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Re: Tesla coil for wireless data transmission?
Original poster: "Gary Peterson" <g.peterson@xxxxxxxxxxxx>
Yes, I'm referring to "METHOD OF SIGNALING, U.S. Patent No. 723,188,
Mar. 17, 1903 and "SYSTEM OF SIGNALING, U.S. Patent No. 725,605, Apr. 14, 1903.
Regarding the definition of Spread Spectrum wireless
telecommunications, I think of this as a method in which the energy
of the transmitted electromagnetic wave is distributed up and down
within the EM spectrum, in either 1) the frequency domain or 2) the
time domain. A modern example of the first technique is Direct
Sequence-Code Division Multiple Access. While not identical to
DS-CDMA, Tesla's method of creating a wave complex through the
simultaneous operation of multiple resonators each tuned to a
different frequency also exists within this category.
The second technique is digital Frequency Hopping Spread Spectrum,
described as, "the continual switching of transmitted frequencies
based on a shared algorithm to minimize unauthorized interception or
jamming of a radio transmission." While development the technique is
often credited to Hedy Lamarr and George Antheil (SECRET
COMMUNICATIONS SYSTEM, U.S. Patent No. 2,292,387, Aug. 11, 1942), the
seed of this idea is present in the Tesla patents cited above.
Of course, the simple alternative to both of the above-described
techniques is single-frequency transmission.
Subject: Re: Tesla coil for wireless data transmission?
Original poster: Ed Phillips evp@xxxxxxxxxxx
Original poster: "Gary Peterson" g.peterson@xxxxxxxxxxxx
In response to my assertion that, "the World System was designed to
employ certain spread-spectrum principles, making available the
shorter wavelength regions of the electromagnetic spectrum." you
responded with, "Resonance and "spread spectrum" . . . are mutually
I wish to call your attention to Tesla's 1903 patents "System of
Signaling" and "Method of Signaling," patents that lay out the
basic principles of frequency-hopping and frequency-division
multiplexing in wireless spread spectrum telecommunications. In
order to provide greater security he used a wireless signal
produced on a multiple of frequencies -- the transmitter worked at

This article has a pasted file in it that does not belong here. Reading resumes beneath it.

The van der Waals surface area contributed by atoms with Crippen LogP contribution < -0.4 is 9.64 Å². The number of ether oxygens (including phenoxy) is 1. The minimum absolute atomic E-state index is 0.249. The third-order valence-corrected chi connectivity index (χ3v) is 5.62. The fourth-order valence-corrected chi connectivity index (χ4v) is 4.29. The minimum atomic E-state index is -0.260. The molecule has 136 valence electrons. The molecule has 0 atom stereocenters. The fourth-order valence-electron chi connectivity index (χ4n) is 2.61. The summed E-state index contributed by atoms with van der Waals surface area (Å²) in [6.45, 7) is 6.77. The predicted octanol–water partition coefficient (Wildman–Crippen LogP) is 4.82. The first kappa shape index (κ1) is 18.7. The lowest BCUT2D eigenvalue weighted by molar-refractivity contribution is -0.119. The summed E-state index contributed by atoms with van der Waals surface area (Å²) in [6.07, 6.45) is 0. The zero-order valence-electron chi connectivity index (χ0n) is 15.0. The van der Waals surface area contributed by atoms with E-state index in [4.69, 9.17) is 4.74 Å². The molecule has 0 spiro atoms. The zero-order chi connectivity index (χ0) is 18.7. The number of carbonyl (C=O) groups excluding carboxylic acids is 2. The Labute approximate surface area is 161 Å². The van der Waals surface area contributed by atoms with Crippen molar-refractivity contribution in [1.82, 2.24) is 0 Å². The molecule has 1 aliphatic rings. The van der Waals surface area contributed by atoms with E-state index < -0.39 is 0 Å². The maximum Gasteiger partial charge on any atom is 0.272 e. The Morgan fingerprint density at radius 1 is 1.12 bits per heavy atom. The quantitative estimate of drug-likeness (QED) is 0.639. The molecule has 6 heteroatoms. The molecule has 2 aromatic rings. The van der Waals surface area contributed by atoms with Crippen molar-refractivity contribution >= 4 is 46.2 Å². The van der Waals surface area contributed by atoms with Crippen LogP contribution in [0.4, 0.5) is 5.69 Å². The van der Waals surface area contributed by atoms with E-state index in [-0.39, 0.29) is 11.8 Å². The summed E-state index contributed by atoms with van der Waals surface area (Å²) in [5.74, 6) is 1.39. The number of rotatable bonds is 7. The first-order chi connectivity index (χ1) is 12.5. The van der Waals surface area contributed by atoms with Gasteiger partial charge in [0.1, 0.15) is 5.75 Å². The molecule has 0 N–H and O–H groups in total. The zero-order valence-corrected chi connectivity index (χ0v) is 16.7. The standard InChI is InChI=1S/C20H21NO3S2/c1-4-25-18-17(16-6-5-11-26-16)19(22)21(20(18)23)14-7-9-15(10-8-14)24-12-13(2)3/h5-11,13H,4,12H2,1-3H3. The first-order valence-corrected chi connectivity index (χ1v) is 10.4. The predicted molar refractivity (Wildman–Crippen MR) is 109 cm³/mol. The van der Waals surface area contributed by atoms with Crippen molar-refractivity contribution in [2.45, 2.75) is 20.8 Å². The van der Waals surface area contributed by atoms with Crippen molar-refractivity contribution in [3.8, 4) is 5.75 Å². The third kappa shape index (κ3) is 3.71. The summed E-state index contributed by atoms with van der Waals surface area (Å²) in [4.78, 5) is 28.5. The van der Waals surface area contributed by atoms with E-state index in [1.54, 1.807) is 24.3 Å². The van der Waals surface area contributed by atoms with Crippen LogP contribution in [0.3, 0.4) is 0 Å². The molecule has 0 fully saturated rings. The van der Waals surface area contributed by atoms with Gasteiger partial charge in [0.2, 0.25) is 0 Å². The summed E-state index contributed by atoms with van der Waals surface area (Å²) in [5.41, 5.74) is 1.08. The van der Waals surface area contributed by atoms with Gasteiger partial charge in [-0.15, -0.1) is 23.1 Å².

a number of separate wave lengths, like a pipe organ playing a
musical chord or, alternatively, a specific sequence of notes. On
the receiver side each one of the individual frequency components
had to be tuned in in order for the circuitry to respond.
These patents also describe the electronic AND-gate logic circuit,
a fundamental element of all present day digital computers. In
fact, on the basis of these patents the U.S. Patent Office has
asserted Tesla's priority for the invention of electronic logic
gates in general. See http://www.tfcbooks.com/articles/control.htm
for some additional words on this subject.
Are you talking about patents 723,188 and 725,605? Both are
relevant and both were granted in 1903. Guess the disparity
between us here is in the definition of spread spectrum as
contrasted to multiple-frequency modulation of one sort or another;
frequency-division multiplexing is a more accurate definition than
spread spectrum and certainly can use a bank of tuned circuits in
reception. The use of a number of different signally frequencies
and tuned receivers is certainly real enough and was practiced in
multiplexing telegraph signals by the early 1870's. That work gave
the invention of the telephone a boost but doesn't fall into the
"modern" [by that I mean the buzz words a lot of people use these
days] definition of SS. In the context of what I was thinking
spread spectrum means very wide instantaneous bandwidth of,
perhaps, 20% or more of the carrier frequency. Tuned resonators are
not useful in the reception of that kind of modulation, which
usually is carried out with a correlation receiver of some sort.